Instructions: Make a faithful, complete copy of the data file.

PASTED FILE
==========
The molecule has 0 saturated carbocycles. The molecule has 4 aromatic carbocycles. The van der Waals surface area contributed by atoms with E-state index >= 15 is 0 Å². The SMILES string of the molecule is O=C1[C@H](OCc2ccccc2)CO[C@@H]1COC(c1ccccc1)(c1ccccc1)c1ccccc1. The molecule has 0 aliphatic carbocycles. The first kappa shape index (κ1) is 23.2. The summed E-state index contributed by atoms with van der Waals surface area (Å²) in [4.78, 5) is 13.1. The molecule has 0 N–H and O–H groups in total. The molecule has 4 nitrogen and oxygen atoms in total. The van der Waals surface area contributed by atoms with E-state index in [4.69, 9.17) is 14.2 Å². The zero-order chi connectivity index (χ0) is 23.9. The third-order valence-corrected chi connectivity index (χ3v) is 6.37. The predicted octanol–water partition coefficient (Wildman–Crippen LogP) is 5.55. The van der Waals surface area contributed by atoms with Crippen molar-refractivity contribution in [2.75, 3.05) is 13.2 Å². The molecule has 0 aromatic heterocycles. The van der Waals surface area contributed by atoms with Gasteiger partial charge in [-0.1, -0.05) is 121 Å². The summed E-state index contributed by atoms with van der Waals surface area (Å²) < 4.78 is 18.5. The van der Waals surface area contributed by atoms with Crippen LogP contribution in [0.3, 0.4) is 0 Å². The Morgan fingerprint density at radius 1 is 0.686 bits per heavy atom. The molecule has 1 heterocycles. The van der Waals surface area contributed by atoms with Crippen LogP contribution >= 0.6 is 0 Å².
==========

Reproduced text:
The molecule has 0 saturated carbocycles. The molecule has 4 aromatic carbocycles. The van der Waals surface area contributed by atoms with E-state index >= 15 is 0 Å². The SMILES string of the molecule is O=C1[C@H](OCc2ccccc2)CO[C@@H]1COC(c1ccccc1)(c1ccccc1)c1ccccc1. The molecule has 0 aliphatic carbocycles. The first kappa shape index (κ1) is 23.2. The summed E-state index contributed by atoms with van der Waals surface area (Å²) in [4.78, 5) is 13.1. The molecule has 0 N–H and O–H groups in total. The molecule has 4 nitrogen and oxygen atoms in total. The van der Waals surface area contributed by atoms with E-state index in [4.69, 9.17) is 14.2 Å². The zero-order chi connectivity index (χ0) is 23.9. The third-order valence-corrected chi connectivity index (χ3v) is 6.37. The predicted octanol–water partition coefficient (Wildman–Crippen LogP) is 5.55. The van der Waals surface area contributed by atoms with Crippen molar-refractivity contribution in [2.75, 3.05) is 13.2 Å². The molecule has 0 aromatic heterocycles. The van der Waals surface area contributed by atoms with Gasteiger partial charge in [-0.1, -0.05) is 121 Å². The summed E-state index contributed by atoms with van der Waals surface area (Å²) < 4.78 is 18.5. The van der Waals surface area contributed by atoms with Crippen LogP contribution in [0.3, 0.4) is 0 Å². The Morgan fingerprint density at radius 1 is 0.686 bits per heavy atom. The molecule has 1 heterocycles. The van der Waals surface area contributed by atoms with Crippen LogP contribution >= 0.6 is 0 Å².